1. Please take 30 seconds to register your free account to remove most ads, post topics, make friends, earn reward points at our store, and more!  
     
    TalkBass.com has been uniting the low end since 1998.  Join us! :)

Golight: Sealed MM vs. Ported VOLUME

Discussion in 'Amps and Cabs [BG]' started by pbasswil, Aug 17, 2012.


  1. pbasswil

    pbasswil

    Feb 17, 2008
    Hi all,

    I've read all the threads on the two Golight 4x10s variants.

    I'm aware that the sealed Marcus Miller one has less low extension, and a bit more mid punch.

    But conventional wisdom has it that a sealed cab is generally quieter than an equivalent ported one.

    Has anybody done a back-to-back volume comparison? I.e., to confidently assert that the ported GoLight 4x10 has a noticeably greater SPL ability?

    Thanks in advance,

    - Peter
     
  2. Hapa

    Hapa

    Apr 21, 2011
    Tustin, CA
    I would actually say that the Sealed MM cab is louder. It is a 4 ohm cab so my back to back testing wasn't perfect as it was pulling more power from the amp. But versus say a Genz Benz 4 ohm Uber 410 the Uber is a bit louder.
     
  3. pbasswil

    pbasswil

    Feb 17, 2008
    Thanks Hapa.

    I don't actually mean to ask Which is louder, given a similar powered amp driving them.

    I mean: Which can be driven louder before bottoming out (using as much power as necessary for each respectively).
     
  4. I think if the voltage was monitored and the power sent to the cab was the same, the ported cab will be louder. The sealed cab controls the low end frequency response. The speakers still move in and out the same amount, but in the sealed cab the sound is contained.
     
  5. pbasswil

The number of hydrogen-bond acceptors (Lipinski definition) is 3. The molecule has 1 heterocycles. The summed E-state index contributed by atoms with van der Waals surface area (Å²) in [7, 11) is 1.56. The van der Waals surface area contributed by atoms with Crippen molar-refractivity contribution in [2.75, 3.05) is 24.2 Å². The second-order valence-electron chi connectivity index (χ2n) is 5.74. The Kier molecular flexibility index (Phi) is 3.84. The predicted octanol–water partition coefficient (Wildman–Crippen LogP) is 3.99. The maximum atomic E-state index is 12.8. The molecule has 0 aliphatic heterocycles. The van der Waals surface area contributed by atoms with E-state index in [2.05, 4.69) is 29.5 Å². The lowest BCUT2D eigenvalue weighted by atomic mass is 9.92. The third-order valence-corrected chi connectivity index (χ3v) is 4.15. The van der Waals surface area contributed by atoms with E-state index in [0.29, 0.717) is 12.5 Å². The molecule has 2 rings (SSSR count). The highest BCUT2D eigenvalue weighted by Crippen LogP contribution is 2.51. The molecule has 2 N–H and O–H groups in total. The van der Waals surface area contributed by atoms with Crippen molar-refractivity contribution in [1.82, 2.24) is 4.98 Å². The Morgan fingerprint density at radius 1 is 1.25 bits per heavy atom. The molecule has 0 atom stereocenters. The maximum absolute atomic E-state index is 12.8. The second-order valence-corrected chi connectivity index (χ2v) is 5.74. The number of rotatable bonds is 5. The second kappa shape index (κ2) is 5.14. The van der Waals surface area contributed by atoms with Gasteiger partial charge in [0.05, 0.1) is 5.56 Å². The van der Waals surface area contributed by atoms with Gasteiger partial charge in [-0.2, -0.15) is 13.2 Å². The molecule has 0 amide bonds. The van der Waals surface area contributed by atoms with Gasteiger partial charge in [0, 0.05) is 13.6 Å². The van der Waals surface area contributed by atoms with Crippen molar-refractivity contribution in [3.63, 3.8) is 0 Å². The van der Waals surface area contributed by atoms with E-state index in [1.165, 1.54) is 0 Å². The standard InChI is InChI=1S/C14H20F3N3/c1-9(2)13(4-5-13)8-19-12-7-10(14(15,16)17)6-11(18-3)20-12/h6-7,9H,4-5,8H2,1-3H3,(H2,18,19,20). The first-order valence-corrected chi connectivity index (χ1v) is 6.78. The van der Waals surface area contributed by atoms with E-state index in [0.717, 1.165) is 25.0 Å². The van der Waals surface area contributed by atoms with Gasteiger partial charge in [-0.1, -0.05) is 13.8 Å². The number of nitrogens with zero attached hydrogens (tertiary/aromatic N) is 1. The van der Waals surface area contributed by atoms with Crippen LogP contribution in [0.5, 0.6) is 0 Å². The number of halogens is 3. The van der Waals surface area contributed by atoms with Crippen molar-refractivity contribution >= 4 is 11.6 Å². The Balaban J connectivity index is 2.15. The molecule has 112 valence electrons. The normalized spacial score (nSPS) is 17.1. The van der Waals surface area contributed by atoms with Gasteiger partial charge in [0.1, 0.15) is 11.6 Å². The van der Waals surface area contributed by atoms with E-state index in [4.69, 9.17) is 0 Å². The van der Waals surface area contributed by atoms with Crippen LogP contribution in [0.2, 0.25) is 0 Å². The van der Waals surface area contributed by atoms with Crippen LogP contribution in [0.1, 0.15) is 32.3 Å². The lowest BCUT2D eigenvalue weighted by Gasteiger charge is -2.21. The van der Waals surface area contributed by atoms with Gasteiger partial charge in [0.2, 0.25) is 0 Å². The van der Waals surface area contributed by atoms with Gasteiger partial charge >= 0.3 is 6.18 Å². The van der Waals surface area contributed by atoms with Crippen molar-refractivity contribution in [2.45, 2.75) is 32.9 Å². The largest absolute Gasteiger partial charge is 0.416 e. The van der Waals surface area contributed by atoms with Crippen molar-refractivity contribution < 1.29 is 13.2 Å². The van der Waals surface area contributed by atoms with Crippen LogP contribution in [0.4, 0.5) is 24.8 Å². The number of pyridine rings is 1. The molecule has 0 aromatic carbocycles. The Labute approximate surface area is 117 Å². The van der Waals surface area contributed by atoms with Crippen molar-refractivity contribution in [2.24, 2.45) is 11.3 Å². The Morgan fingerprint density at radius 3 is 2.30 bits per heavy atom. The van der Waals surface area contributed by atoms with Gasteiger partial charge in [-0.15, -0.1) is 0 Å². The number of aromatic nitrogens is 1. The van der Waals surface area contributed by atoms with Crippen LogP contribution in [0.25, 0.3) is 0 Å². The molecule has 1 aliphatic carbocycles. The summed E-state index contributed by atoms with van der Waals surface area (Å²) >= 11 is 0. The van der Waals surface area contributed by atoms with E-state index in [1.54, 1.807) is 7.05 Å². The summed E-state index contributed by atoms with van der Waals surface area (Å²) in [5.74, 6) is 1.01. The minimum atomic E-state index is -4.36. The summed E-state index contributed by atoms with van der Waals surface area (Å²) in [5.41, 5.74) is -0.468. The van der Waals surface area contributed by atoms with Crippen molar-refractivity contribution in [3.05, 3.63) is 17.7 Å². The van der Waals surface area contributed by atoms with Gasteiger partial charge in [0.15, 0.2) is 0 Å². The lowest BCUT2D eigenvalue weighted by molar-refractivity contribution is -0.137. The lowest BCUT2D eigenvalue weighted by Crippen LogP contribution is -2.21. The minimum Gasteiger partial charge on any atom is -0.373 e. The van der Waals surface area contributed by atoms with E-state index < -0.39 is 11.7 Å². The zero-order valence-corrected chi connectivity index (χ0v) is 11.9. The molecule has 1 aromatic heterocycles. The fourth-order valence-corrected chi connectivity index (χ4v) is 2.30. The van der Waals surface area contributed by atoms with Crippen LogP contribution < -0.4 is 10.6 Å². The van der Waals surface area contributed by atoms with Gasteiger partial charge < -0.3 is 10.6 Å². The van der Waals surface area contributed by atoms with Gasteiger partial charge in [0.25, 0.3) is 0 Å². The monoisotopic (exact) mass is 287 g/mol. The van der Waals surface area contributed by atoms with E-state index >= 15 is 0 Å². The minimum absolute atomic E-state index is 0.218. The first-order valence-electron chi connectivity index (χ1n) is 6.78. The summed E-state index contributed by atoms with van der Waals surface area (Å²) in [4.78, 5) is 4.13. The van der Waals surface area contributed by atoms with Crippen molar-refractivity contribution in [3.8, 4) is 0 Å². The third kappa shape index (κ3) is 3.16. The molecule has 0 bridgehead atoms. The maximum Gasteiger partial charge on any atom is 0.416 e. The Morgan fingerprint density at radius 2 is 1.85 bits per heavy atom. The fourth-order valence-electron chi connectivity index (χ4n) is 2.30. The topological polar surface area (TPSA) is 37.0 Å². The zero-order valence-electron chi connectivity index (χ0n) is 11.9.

pbasswil

    Feb 17, 2008
    I'm not actually wondering what SPL a given voltage will drive each to;
    but rather what their respective volume limits are (regardless of what voltage it takes them to get there).

    Are you saying that (disregarding low-end extension which gets "contained" or constrained) both versions are capable of the same maximum SPL?
     
  6. In the mid range probably, but you will notice the lack of low end and interpret that as less volume.
     
  7. pbasswil

    pbasswil

    Feb 17, 2008
    That makes perfect sense to me. Thanks!
     
  8. will33

    will33

    May 22, 2006
    austin,tx
    Without complete T/S specs you couldn't model the difference and woukd have to just go by a listening test while monitoring the voltage applied to the speaker.

    It would depend on that particular driver/box combination. Some sealed designs will bottom out sooner because the port isn't there calming down the cone motion around the tuning frequency. Other designs, the air trapped in the box can act as enough of a spring or cushion to keep the cones from movint too far. At that point, any additional power applied has to be burned off as heat in the voice coil. It's possible, if everything is just right, you may end up comparing the mechanical failure point of one to the thermal failure point of the other. Not sure how the SWR drivers behave in those designs.
     
  9. SJan3

    SJan3 Supporting Member

    Dec 8, 2010
    Ct.
    I interpret mids as loudness. I mean I feel as if I get lost in the mix if I don't have good mids. YMMV
     
  10. Loud mids with lows will be interpreted as louder than just loud mids.
     
  11. SJan3

    SJan3 Supporting Member

    Dec 8, 2010
    Ct.
    No doubt but I'm talking about the "voice" of the instrument.
     
  12. pbasswil

    pbasswil

    Feb 17, 2008
    None of this is life-or-death; but it's fun learning to understand speakers. Thanks to all!

    - Peter
     

Share This Page